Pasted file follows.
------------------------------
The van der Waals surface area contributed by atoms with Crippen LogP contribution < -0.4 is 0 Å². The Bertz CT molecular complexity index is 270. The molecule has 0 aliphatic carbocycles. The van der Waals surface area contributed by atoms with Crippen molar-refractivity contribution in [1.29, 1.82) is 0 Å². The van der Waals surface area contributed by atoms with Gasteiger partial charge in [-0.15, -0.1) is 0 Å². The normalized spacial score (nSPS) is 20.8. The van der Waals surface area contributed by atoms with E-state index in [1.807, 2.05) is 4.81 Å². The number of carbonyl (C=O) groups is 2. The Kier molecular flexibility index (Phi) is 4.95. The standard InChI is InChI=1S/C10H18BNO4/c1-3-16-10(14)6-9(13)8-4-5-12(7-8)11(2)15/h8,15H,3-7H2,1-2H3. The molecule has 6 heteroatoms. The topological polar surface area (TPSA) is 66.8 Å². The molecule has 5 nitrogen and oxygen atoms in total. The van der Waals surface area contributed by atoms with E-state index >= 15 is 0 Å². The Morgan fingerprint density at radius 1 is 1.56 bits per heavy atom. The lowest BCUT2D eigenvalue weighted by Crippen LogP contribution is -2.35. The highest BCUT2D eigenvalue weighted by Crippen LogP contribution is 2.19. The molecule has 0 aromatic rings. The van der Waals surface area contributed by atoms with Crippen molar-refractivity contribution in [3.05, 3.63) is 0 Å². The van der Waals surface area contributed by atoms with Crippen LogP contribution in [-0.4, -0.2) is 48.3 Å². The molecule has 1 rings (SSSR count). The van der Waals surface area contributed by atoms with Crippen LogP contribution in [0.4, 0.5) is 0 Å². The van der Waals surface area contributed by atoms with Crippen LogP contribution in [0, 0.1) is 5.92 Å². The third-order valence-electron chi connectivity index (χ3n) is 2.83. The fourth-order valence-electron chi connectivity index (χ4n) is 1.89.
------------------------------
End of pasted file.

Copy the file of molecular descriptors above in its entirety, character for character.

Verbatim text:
The van der Waals surface area contributed by atoms with Crippen LogP contribution < -0.4 is 0 Å². The Bertz CT molecular complexity index is 270. The molecule has 0 aliphatic carbocycles. The van der Waals surface area contributed by atoms with Crippen molar-refractivity contribution in [1.29, 1.82) is 0 Å². The van der Waals surface area contributed by atoms with Gasteiger partial charge in [-0.15, -0.1) is 0 Å². The normalized spacial score (nSPS) is 20.8. The van der Waals surface area contributed by atoms with E-state index in [1.807, 2.05) is 4.81 Å². The number of carbonyl (C=O) groups is 2. The Kier molecular flexibility index (Phi) is 4.95. The standard InChI is InChI=1S/C10H18BNO4/c1-3-16-10(14)6-9(13)8-4-5-12(7-8)11(2)15/h8,15H,3-7H2,1-2H3. The molecule has 6 heteroatoms. The topological polar surface area (TPSA) is 66.8 Å². The molecule has 5 nitrogen and oxygen atoms in total. The van der Waals surface area contributed by atoms with E-state index >= 15 is 0 Å². The Morgan fingerprint density at radius 1 is 1.56 bits per heavy atom. The lowest BCUT2D eigenvalue weighted by Crippen LogP contribution is -2.35. The highest BCUT2D eigenvalue weighted by Crippen LogP contribution is 2.19. The molecule has 0 aromatic rings. The van der Waals surface area contributed by atoms with Crippen molar-refractivity contribution in [3.05, 3.63) is 0 Å². The van der Waals surface area contributed by atoms with Crippen LogP contribution in [-0.4, -0.2) is 48.3 Å². The molecule has 1 rings (SSSR count). The van der Waals surface area contributed by atoms with Crippen LogP contribution in [0.4, 0.5) is 0 Å². The van der Waals surface area contributed by atoms with Crippen LogP contribution in [0, 0.1) is 5.92 Å². The third-order valence-electron chi connectivity index (χ3n) is 2.83. The fourth-order valence-electron chi connectivity index (χ4n) is 1.89.